Julia Ettie Crane and her Dream

The Crane School of Music began with a rejected job offer—and an idea ahead of its time.

The young Julia Ettie Crane was not content to take the vocal professor position she was initially offered at her alma mater, the Potsdam Normal School. Instead, the talented singer and up-and-coming educator wanted to transform the university's curriculum and create the first college program for training public school music teachers in the country.

"The thought had often been in my mind that with proper training, Normal graduates might be as well fitted to teach the music of the grades as they were to teach reading or history," Julia wrote.

Only 10 years after graduating, Julia had taught in Pennsylvania and New York City and studied voice with a well-known singer, only to return to her hometown to start her own vocal school, when soon thereafter the Potsdam president came knocking to offer her a job.

Rather than happily accepting the comfy position, which entailed teaching one course daily, conducting singing in the college chapel and helping with the music for special occasions, Julia gave a pointed counter-offer.

"I finally told Mr. Watkins that one class period per day was not sufficient time in which to do the work in music that ought to be done in a Normal School, that the only thing that would tempt me to take the position would be the privilege of working out a plan which had been in my mind from the time I completed my Normal course," Julia wrote later.

After writing to the state superintendent of education about her idea, Julia got permission to create such a new program in 1886—The Crane Normal Institute for Music.

"I started a piece of work, the results of which, as seen in the school today, I did not foresee even in my dreams," she wrote.

Crane House - Leroy St.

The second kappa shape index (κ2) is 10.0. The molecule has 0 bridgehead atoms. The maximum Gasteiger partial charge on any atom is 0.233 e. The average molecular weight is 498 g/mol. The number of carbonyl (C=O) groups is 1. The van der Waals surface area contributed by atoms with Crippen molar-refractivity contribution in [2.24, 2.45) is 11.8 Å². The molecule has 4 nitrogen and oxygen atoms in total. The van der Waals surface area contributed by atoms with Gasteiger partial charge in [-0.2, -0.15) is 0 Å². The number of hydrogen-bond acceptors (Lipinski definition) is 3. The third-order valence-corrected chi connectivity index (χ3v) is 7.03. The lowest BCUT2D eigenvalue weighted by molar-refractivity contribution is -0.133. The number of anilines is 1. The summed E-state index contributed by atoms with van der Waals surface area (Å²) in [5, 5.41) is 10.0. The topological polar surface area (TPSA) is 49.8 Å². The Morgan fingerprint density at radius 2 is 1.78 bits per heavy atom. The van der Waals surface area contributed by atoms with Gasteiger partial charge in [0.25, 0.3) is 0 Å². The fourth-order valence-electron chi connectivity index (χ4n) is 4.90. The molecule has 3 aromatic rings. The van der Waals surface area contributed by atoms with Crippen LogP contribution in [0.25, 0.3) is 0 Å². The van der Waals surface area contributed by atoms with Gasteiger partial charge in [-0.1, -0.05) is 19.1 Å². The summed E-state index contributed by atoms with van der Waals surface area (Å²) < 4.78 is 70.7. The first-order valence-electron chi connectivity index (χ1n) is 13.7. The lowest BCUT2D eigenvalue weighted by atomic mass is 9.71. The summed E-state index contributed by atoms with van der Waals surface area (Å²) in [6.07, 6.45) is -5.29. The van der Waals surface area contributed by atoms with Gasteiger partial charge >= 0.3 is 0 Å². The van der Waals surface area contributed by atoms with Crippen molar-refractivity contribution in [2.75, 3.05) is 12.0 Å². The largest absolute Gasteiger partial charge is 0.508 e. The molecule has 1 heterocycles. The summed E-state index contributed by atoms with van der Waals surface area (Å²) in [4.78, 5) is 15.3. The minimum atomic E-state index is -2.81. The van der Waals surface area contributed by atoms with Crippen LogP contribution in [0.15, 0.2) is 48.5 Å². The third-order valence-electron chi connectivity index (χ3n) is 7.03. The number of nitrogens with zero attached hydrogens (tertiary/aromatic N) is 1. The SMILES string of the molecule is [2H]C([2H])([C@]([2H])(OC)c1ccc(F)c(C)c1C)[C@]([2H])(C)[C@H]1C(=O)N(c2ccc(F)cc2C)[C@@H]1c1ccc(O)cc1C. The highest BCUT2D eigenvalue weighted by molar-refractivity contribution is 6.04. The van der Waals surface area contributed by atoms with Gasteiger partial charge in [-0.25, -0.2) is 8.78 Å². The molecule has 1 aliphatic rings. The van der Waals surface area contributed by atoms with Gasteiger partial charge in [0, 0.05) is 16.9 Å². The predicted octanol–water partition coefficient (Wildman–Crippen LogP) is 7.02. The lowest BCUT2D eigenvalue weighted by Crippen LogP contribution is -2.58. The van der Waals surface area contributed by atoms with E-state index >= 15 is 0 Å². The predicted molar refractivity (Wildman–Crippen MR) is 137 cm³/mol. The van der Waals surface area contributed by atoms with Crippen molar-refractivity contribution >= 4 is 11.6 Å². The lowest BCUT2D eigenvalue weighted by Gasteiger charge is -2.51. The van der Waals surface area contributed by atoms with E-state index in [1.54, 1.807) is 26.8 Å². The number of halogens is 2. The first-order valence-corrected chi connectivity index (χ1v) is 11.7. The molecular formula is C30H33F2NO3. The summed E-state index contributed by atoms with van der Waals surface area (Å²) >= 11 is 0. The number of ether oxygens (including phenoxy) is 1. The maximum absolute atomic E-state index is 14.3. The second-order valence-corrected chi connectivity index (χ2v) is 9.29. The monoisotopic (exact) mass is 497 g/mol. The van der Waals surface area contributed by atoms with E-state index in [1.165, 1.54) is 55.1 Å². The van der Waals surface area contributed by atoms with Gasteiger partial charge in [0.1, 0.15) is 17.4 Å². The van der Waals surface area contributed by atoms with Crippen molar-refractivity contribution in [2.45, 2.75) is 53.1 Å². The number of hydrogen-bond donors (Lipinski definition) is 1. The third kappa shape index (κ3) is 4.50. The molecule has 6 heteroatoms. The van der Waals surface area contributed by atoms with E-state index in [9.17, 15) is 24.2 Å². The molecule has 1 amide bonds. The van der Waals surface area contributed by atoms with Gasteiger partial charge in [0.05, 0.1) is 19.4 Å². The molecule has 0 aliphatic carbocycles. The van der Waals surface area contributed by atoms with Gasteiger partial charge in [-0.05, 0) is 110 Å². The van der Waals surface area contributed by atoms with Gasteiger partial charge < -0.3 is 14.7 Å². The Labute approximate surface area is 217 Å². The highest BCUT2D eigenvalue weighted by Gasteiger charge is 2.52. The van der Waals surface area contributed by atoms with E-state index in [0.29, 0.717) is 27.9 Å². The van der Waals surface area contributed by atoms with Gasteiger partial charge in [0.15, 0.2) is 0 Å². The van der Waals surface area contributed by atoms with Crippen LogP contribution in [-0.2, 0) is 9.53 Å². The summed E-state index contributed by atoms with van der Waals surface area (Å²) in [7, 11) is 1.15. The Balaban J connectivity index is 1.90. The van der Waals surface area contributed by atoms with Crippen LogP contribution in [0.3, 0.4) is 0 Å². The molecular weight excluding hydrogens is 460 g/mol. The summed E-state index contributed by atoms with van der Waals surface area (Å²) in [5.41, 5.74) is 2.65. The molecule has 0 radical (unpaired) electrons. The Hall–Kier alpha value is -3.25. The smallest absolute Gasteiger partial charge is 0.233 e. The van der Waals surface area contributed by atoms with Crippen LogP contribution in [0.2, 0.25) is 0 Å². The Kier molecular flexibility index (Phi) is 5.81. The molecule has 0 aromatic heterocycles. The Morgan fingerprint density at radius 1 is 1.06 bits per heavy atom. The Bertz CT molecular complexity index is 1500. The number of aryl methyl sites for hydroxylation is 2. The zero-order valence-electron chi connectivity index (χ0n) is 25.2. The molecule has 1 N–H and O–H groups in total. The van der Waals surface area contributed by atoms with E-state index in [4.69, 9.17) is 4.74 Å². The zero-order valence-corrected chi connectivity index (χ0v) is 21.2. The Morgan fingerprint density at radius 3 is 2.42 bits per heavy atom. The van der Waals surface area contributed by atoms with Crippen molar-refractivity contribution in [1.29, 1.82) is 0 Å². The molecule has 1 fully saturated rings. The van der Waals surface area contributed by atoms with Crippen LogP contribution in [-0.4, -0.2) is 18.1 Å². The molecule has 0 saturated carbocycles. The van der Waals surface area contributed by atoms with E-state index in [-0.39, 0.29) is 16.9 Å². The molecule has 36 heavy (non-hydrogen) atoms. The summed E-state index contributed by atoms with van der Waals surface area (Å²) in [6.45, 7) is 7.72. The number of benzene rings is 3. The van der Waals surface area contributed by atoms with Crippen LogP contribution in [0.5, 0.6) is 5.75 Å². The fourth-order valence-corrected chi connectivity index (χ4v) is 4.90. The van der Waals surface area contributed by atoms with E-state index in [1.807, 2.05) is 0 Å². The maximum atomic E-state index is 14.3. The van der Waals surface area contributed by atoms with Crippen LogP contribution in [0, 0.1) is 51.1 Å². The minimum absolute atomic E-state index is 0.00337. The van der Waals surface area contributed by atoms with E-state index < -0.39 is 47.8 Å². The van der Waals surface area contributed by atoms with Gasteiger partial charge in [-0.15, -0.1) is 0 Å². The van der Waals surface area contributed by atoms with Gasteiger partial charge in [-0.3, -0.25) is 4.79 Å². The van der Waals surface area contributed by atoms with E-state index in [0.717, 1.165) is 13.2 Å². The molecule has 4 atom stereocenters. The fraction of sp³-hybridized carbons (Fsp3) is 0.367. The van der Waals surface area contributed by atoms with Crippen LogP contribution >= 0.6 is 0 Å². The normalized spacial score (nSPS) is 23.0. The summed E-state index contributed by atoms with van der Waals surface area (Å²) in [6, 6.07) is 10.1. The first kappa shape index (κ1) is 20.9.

Even today, nearly 130 years after Julia's dream was realized, the tradition of innovation that she embodied continues to flourish at her namesake institution, The Crane School of Music.

"Crane continues to carry forward what I like to call its 'tradition of innovation,' one that looks back to the core principles upon which the School was built, and constantly seeks new and creative ways to bring them to new generations of students," Dean Michael Sitton said. "Crane combines this commitment to music education with an unwavering commitment to high achievement in creativity in performance."

The Crane School of Music is a prime example of the ways in which the institution known today as SUNY Potsdam has been a pioneer in both education and the arts.

"Julia Crane was in the forefront of educators who recognized that specialized training was needed by those who aimed to teach music in the public schools," wrote Ralph Wakefield, one of her successors.

Indeed, Julia's writings are required reading in many graduate music education programs across the United States. It was her legacy in particular that first attracted Dr. Mark Campbell, a professor of music education, to Crane.

"She was reading the most current educational theorists of her time, but also pulling up historical teachings in her writing," he said. "Her background resonates with my thinking that we should have a progressive outlook on music education. Part of that is understanding the history of our background, but also looking toward the future."

Julia's passion and conviction comes across through her writings just as vividly today as it did at the turn of the 20th century.

"Is there any one thing more universally demanded by mankind than music? … Nothing brings greater return in real understanding and development, for the time spent, than music," she wrote.

The pioneering musician and educator believed that performers and teachers must never be stagnant in their methods and beliefs. She thought that education didn't end after you received your diploma; you should constantly be testing your limits and learning anew.

"In all our search for right methods, we need to remember that showy structures are not always based upon stable foundations, and that, while time and storms may wear off the gilding and chip off florid ornamentation, the house that is built upon the rock will stand," Julia wrote. "Keep your eyes open for the light; work with sincerity of purpose; have no fear when your pet theories are demolished. For nothing that is right can be destroyed, and the destruction of the false makes way for the true."

At The Crane School of Music, students, faculty and alumni all strive to live up to the founder's highest hopes and lofty vision, each and every day.